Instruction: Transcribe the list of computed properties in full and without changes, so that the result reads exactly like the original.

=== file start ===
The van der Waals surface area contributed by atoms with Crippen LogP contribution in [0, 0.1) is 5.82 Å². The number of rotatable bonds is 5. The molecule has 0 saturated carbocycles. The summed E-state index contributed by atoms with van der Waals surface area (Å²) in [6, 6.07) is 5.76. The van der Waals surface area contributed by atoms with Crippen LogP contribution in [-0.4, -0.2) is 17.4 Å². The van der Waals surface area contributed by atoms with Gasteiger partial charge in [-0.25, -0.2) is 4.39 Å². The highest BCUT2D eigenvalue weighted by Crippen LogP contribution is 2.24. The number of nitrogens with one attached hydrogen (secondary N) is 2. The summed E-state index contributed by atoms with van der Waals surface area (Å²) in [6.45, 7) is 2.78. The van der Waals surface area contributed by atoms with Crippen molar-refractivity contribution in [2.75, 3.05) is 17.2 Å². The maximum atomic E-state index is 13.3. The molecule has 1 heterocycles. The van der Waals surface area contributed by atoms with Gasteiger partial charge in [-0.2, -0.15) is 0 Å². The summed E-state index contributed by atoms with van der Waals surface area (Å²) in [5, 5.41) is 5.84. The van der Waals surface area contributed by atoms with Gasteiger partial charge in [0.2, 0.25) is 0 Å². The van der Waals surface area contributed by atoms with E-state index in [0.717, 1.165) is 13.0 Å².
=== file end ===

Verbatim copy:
The van der Waals surface area contributed by atoms with Crippen LogP contribution in [0, 0.1) is 5.82 Å². The number of rotatable bonds is 5. The molecule has 0 saturated carbocycles. The summed E-state index contributed by atoms with van der Waals surface area (Å²) in [6, 6.07) is 5.76. The van der Waals surface area contributed by atoms with Crippen LogP contribution in [-0.4, -0.2) is 17.4 Å². The van der Waals surface area contributed by atoms with Gasteiger partial charge in [-0.25, -0.2) is 4.39 Å². The highest BCUT2D eigenvalue weighted by Crippen LogP contribution is 2.24. The number of nitrogens with one attached hydrogen (secondary N) is 2. The summed E-state index contributed by atoms with van der Waals surface area (Å²) in [6.45, 7) is 2.78. The van der Waals surface area contributed by atoms with Crippen molar-refractivity contribution in [2.75, 3.05) is 17.2 Å². The maximum atomic E-state index is 13.3. The molecule has 1 heterocycles. The van der Waals surface area contributed by atoms with Gasteiger partial charge in [-0.2, -0.15) is 0 Å². The summed E-state index contributed by atoms with van der Waals surface area (Å²) in [5, 5.41) is 5.84. The van der Waals surface area contributed by atoms with Gasteiger partial charge in [0.2, 0.25) is 0 Å². The van der Waals surface area contributed by atoms with E-state index in [0.717, 1.165) is 13.0 Å².